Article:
The draft Statutes were circulated to those present with an agreement to distribute these to the wider current membership for endorsement by membership at an agreed to time frame.  The structure of the organisation, location of secretariat and knowledge management hub was agreed upon (with possibility for future rotation to different locations and refinements). 
For further information about the AAHM look at website

5) Link to Heritage Council of WA's E-newsletter
To view the June 2008 issue of Heritage Council of WA's E-newsletter, visit and click on "Heritage Matters Newsletter".


6) Streetwise Asia Update - Tax Deductible Donations Sought Pre End Financial Year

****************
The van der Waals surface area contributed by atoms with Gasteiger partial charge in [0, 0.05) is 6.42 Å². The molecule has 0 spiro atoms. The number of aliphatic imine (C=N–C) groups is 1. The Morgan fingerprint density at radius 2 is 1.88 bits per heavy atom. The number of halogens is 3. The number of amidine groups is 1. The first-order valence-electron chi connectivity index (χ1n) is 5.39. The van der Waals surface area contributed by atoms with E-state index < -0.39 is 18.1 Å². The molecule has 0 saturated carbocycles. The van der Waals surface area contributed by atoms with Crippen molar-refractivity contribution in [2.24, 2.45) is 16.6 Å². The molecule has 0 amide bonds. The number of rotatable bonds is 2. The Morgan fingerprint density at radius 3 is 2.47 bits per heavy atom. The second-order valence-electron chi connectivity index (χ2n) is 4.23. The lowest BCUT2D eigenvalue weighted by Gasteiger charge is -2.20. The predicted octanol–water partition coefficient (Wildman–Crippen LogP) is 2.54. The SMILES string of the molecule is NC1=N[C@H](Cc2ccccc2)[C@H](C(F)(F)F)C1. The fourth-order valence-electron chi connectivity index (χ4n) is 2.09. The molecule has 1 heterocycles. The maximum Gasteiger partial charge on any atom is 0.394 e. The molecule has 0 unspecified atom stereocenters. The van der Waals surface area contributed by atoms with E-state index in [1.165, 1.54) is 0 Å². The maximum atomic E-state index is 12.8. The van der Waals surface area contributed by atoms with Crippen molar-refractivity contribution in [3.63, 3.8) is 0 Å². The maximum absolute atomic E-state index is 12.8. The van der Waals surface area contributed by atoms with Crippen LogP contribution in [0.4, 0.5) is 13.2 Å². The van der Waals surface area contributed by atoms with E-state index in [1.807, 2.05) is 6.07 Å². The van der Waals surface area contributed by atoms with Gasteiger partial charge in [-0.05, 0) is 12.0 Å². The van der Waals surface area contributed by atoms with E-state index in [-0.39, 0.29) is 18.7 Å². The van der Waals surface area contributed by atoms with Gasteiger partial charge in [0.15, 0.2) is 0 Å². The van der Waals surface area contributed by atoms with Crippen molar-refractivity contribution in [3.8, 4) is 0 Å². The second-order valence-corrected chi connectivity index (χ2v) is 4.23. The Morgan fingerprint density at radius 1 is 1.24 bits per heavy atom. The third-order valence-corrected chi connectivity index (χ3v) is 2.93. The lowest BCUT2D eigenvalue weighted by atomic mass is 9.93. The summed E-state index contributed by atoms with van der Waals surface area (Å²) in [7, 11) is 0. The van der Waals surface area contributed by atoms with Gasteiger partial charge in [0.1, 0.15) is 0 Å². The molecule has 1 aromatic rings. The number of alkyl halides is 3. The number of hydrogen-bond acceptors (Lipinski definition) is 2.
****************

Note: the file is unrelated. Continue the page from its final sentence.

The Streetwise Asia Fund has now been in operation for more than a year. This is modest not for profit fund which aims to provide grass roots assistance to conservation projects in Asia, also providing educational and community benefits. The first project is now nearly completed.  Another key objective for the Fund is to provide opportunities for heritage professionals to travel in Asia and become involved in voluntary conservation work assisting with heritage projects. For the first project, Anthony Coupe, a South Australian ICOMOS member and his wife Felicity volunteered, and with their 12 year old son, travelled to Laos in October 2007.  Laos had been suggested by the UNESCO Bangkok Office as there were possible projects identified which required financial support. They travelled to Laos assessing four possible projects and then prepared a report which identified the Community Library and Learning Resource Centre within the Vat Phou Champasak World Heritage Area, an area which was World Heritage Listed in 2001. The building had been vacant for some time and was in a state of decay.  Constructed in the 1930s, it is of a traditional French Colonial style and sits amongst traditional Lao style raised timber houses. The project had received some partial funding provided through the Lerici Foundation and there was a shortfall, with no available budget for re-roofing. As an initial project for the Streetwise Fund it was ideal - as the project management structure had already been established, and other works were underway. Photographs have just been received of the nearly completed project and Liz Vines is able to email interested parties copies of these.